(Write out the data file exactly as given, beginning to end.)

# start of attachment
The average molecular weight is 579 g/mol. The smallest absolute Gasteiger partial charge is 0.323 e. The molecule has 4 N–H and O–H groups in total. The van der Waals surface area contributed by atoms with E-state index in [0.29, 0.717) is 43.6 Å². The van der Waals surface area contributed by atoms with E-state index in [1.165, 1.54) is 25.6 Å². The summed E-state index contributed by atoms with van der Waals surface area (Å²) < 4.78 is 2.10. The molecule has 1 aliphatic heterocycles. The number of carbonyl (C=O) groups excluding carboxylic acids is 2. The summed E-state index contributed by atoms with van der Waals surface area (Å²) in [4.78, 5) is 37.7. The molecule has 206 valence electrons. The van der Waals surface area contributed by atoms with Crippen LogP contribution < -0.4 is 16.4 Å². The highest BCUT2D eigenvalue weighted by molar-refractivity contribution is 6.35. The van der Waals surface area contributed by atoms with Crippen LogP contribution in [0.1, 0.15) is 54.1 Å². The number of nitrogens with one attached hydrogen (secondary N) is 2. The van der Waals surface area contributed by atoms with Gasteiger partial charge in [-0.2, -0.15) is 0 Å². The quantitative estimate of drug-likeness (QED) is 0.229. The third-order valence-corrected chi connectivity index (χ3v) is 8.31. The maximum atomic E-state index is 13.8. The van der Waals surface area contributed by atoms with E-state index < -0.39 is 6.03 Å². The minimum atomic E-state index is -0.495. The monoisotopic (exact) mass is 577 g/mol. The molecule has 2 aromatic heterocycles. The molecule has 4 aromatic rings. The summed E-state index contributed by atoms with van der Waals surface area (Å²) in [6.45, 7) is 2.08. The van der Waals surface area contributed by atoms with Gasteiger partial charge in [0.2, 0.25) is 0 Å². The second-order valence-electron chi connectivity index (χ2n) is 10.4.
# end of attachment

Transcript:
The average molecular weight is 579 g/mol. The smallest absolute Gasteiger partial charge is 0.323 e. The molecule has 4 N–H and O–H groups in total. The van der Waals surface area contributed by atoms with E-state index in [0.29, 0.717) is 43.6 Å². The van der Waals surface area contributed by atoms with E-state index in [1.165, 1.54) is 25.6 Å². The summed E-state index contributed by atoms with van der Waals surface area (Å²) < 4.78 is 2.10. The molecule has 1 aliphatic heterocycles. The number of carbonyl (C=O) groups excluding carboxylic acids is 2. The summed E-state index contributed by atoms with van der Waals surface area (Å²) in [4.78, 5) is 37.7. The molecule has 206 valence electrons. The van der Waals surface area contributed by atoms with Crippen LogP contribution < -0.4 is 16.4 Å². The highest BCUT2D eigenvalue weighted by molar-refractivity contribution is 6.35. The van der Waals surface area contributed by atoms with Crippen LogP contribution in [0.1, 0.15) is 54.1 Å². The number of nitrogens with one attached hydrogen (secondary N) is 2. The van der Waals surface area contributed by atoms with Gasteiger partial charge in [-0.2, -0.15) is 0 Å². The quantitative estimate of drug-likeness (QED) is 0.229. The third-order valence-corrected chi connectivity index (χ3v) is 8.31. The maximum atomic E-state index is 13.8. The van der Waals surface area contributed by atoms with E-state index < -0.39 is 6.03 Å². The minimum atomic E-state index is -0.495. The monoisotopic (exact) mass is 577 g/mol. The molecule has 2 aromatic heterocycles. The molecule has 4 aromatic rings. The summed E-state index contributed by atoms with van der Waals surface area (Å²) in [6.45, 7) is 2.08. The van der Waals surface area contributed by atoms with Gasteiger partial charge in [0.2, 0.25) is 0 Å². The second-order valence-electron chi connectivity index (χ2n) is 10.4.